Everyone gets nervous or anxious from time to time—when speaking in public, for instance, or when going through financial difficulty. For some people, however, anxiety becomes so frequent, or so forceful, that it begins to take over their lives.
How can you tell if your everyday anxiety has crossed the line into a disorder? It's not easy. Anxiety comes in many different forms—such as panic attacks, phobia, and social anxiety—and the distinction between an official diagnosis and "normal" anxiety isn't always clear.
Here's a start: If you experience any of the following symptoms on a regular basis, you may want to talk with your doctor.
The hallmark of generalized anxiety disorder (GAD)—the broadest type of anxiety—is worrying too much about everyday things, large and small. But what constitutes "too much"?
In the case of GAD, it means having persistent anxious thoughts on most days of the week, for six months. Also, the anxiety must be so bad that it interferes with daily life and is accompanied by noticeable symptoms, such as fatigue.
"The distinction between an anxiety disorder and just having normal anxiety is whether your emotions are causing a lot of suffering and dysfunction," says Sally Winston, PsyD, co-director of the Anxiety and Stress Disorder Institute of Maryland in Towson.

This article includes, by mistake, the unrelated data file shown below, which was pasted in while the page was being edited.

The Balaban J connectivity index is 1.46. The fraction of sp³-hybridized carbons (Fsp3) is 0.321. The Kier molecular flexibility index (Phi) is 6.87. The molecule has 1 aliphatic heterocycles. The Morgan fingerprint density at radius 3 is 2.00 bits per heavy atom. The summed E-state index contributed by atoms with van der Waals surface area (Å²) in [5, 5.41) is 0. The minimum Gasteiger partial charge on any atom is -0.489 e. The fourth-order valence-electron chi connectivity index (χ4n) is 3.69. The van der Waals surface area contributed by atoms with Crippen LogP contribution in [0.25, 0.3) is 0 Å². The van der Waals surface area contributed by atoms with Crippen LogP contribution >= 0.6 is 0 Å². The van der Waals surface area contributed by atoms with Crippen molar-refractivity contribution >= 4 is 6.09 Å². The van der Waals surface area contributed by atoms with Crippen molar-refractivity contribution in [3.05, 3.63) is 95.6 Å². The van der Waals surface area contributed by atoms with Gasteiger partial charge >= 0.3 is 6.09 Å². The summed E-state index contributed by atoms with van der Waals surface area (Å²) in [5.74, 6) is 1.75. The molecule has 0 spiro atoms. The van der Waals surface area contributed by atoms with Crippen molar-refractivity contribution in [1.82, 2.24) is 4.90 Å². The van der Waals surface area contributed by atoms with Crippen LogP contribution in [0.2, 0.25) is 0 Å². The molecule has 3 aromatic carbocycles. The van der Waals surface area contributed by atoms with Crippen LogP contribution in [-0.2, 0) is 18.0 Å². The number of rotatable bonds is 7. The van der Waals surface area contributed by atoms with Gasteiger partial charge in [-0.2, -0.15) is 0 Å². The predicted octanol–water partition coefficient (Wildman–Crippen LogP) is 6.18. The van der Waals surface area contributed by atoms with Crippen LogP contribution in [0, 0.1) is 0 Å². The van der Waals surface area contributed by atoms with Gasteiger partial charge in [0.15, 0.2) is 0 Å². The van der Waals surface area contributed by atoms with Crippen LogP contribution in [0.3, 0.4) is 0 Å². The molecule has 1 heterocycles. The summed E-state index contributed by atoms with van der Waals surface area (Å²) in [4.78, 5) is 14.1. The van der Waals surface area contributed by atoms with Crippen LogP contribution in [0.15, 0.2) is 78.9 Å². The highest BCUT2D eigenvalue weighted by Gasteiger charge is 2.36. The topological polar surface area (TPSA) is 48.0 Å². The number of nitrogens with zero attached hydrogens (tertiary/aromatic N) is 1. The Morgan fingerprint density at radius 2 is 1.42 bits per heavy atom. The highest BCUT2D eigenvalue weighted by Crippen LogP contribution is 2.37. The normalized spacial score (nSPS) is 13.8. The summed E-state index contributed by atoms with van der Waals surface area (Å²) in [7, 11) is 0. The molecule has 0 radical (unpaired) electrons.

Trouble falling asleep or staying asleep is associated with a wide range of health conditions, both physical and psychological. And, of course, it's not unusual to toss and turn with anticipation on the night before a big speech or job interview.
But if you chronically find yourself lying awake, worried or agitated—about specific problems (like money), or nothing in particular—it might be a sign of an anxiety disorder. By some estimates, fully half of all people with GAD experience sleep problems.
Another tip-off that anxiety might be involved? You wake up feeling wired, your mind is racing, and you're unable to calm yourself down.
Some anxiety isn't generalized at all; on the contrary, it's attached to a specific situation or thing—like flying, animals, or crowds. If the fear becomes overwhelming, disruptive, and way out of proportion to the actual risk involved, it's a telltale sign of phobia, a type of anxiety disorder.
Although phobias can be crippling, they're not obvious at all times. In fact, they may not surface until you confront a specific situation and discover you're incapable of overcoming your fear. "A person who's afraid of snakes can go for years without having a problem," Winston says. "But then suddenly their kid wants to go camping, and they realize they need treatment."